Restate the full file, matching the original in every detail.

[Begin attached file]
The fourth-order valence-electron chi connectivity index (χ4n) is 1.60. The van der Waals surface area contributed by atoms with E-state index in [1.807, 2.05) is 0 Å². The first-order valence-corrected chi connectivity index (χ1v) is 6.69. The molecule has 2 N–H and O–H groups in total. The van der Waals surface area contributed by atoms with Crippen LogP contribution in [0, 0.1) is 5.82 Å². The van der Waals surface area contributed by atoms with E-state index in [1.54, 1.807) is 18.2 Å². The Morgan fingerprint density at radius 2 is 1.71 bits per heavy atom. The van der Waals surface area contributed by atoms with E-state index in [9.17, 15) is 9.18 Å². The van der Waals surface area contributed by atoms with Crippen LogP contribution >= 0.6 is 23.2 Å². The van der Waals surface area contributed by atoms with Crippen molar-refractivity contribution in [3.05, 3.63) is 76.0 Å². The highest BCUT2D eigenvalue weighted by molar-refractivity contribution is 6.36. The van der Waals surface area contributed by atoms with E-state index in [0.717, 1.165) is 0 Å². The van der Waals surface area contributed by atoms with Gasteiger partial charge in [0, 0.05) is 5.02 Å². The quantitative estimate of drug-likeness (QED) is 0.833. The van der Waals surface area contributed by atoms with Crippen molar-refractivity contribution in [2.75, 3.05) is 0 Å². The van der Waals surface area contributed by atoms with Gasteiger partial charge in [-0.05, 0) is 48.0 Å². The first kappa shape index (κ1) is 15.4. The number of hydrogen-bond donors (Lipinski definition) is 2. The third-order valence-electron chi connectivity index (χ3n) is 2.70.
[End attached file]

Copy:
The fourth-order valence-electron chi connectivity index (χ4n) is 1.60. The van der Waals surface area contributed by atoms with E-state index in [1.807, 2.05) is 0 Å². The first-order valence-corrected chi connectivity index (χ1v) is 6.69. The molecule has 2 N–H and O–H groups in total. The van der Waals surface area contributed by atoms with Crippen LogP contribution in [0, 0.1) is 5.82 Å². The van der Waals surface area contributed by atoms with E-state index in [1.54, 1.807) is 18.2 Å². The Morgan fingerprint density at radius 2 is 1.71 bits per heavy atom. The van der Waals surface area contributed by atoms with E-state index in [9.17, 15) is 9.18 Å². The van der Waals surface area contributed by atoms with Crippen LogP contribution >= 0.6 is 23.2 Å². The van der Waals surface area contributed by atoms with Crippen molar-refractivity contribution in [3.05, 3.63) is 76.0 Å². The highest BCUT2D eigenvalue weighted by molar-refractivity contribution is 6.36. The van der Waals surface area contributed by atoms with E-state index in [0.717, 1.165) is 0 Å². The van der Waals surface area contributed by atoms with Gasteiger partial charge in [0, 0.05) is 5.02 Å². The quantitative estimate of drug-likeness (QED) is 0.833. The van der Waals surface area contributed by atoms with Crippen molar-refractivity contribution in [2.75, 3.05) is 0 Å². The van der Waals surface area contributed by atoms with Gasteiger partial charge in [-0.05, 0) is 48.0 Å². The first kappa shape index (κ1) is 15.4. The number of hydrogen-bond donors (Lipinski definition) is 2. The third-order valence-electron chi connectivity index (χ3n) is 2.70.